Elizabeth: Let’s note that these are in JAMA. We have talked about aspirin, I believe, more than any other drug that we have talked about. Would you say that’s true?
Rick: I think that’s true. It’s an evolving story. You say, “Well, what’s the harm in taking aspirin?” Well, there is an increased risk of gastrointestinal bleeding, fatal bleeding, and intracranial hemorrhage.
The other thing that we have done a very good job at is we have reduced the cardiovascular risk by introducing statins for primary prevention. We have lowered that risk. If someone takes an aspirin for primary prevention and they are not in that high-risk group that I mentioned, there is a benefit, but it’s really small.
Elizabeth: I would also note that we have talked before about aspirin in the cancer prevention realm. My suspicion is that we are not done with this.
Rick: No. In fact, they said, “Well, gosh, maybe we should recommend it,” not because of cardiovascular but for cancer prevention, colorectal cancer prevention specifically. Although that looks like it may be the case in observational studies, when they looked at these individuals — and again, there is only about a 5-year follow up — they really didn’t see a benefit. In fact, there was an increased risk in mortality for those that had colorectal cancer and those who were taking aspirin. They say, “Gosh, no benefit for cardiovascular disease compared to the risk and no benefit regarding colorectal cancer as far as we can tell.”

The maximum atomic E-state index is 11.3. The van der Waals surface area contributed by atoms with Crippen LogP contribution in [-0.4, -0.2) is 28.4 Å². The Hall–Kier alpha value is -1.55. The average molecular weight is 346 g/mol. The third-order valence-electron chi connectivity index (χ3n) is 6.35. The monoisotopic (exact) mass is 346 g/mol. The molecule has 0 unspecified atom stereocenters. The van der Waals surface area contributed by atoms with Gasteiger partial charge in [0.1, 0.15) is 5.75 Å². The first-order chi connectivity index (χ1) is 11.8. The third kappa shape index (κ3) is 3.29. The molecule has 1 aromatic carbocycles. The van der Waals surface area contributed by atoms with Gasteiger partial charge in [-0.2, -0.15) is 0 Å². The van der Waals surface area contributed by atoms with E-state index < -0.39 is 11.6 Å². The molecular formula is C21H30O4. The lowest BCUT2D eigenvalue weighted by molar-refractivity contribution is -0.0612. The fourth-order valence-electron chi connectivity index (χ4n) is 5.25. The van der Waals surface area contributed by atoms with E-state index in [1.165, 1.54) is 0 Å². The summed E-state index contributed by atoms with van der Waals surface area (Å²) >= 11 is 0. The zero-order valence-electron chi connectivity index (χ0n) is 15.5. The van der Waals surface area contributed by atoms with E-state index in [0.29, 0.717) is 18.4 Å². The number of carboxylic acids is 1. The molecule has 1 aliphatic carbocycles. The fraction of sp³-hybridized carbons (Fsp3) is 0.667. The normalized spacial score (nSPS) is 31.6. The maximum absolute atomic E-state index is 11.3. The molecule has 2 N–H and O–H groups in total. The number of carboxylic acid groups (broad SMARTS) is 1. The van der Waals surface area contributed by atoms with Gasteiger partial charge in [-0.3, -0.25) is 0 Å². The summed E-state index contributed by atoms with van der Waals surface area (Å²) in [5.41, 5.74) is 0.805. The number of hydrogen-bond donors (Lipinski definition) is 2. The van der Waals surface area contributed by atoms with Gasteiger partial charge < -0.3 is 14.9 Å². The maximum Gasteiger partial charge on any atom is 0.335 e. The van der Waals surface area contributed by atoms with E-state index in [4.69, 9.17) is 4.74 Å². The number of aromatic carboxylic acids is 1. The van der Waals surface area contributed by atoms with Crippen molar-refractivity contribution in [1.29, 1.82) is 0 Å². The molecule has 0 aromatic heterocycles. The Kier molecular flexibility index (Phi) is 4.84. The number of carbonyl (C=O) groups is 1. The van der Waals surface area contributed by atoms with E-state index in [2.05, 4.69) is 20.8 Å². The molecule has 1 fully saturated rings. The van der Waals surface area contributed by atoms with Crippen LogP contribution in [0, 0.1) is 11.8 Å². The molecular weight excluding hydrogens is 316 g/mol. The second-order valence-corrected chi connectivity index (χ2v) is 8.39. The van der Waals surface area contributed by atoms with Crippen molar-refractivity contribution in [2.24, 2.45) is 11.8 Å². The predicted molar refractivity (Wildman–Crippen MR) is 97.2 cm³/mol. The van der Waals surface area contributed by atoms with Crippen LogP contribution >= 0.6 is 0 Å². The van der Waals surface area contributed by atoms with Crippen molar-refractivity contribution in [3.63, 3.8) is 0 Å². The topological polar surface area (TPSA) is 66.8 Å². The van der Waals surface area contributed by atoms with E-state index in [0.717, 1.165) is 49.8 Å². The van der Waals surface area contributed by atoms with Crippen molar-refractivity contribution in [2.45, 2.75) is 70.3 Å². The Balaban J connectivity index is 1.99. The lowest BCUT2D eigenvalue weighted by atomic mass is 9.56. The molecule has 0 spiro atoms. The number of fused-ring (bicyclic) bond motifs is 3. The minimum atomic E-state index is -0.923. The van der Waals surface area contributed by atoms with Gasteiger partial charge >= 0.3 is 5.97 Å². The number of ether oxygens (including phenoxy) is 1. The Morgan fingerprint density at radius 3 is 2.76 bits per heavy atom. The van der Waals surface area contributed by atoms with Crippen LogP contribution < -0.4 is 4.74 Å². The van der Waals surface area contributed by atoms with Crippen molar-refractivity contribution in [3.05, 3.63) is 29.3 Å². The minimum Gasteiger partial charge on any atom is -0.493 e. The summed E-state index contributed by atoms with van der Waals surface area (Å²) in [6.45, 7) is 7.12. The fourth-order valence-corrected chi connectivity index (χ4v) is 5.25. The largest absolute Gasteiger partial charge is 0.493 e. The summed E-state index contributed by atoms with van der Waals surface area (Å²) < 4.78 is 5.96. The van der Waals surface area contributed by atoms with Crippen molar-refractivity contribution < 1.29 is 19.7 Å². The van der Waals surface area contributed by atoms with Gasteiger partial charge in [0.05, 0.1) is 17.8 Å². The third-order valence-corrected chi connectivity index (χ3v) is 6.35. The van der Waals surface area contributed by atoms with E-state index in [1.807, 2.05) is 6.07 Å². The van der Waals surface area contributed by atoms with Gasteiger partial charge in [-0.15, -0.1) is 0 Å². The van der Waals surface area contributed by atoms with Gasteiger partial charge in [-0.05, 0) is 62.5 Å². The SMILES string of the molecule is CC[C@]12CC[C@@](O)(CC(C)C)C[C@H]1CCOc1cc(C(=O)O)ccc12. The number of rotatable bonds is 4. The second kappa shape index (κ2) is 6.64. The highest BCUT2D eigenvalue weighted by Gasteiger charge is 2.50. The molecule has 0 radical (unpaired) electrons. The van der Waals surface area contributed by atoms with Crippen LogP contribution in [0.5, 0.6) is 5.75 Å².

Elizabeth: Again, let me ask you to recall that big study that was done in Australia that looked at the role of aspirin in skin cancer prevention. I don’t know if the jury is in on that one.
Rick: I suspect we’ll be reporting this for years to come. I know that many of my patients are listeners, and I’m going to be getting some phone calls and some emails saying, “Oh, gosh. I’m over the age of 75,” or “I’m 60 and really should I be taking aspirin?” Based upon these recommendations, I’m probably going to recommend to them some different strategies than we have previously employed.
Elizabeth: Okay. The ongoing story. That’s a look at this week’s medical headlines from Texas Tech. I’m Elizabeth Tracey.
Rick: I’m Rick Lange. Y’all listen up and make healthy choices.
Source : MedPageToday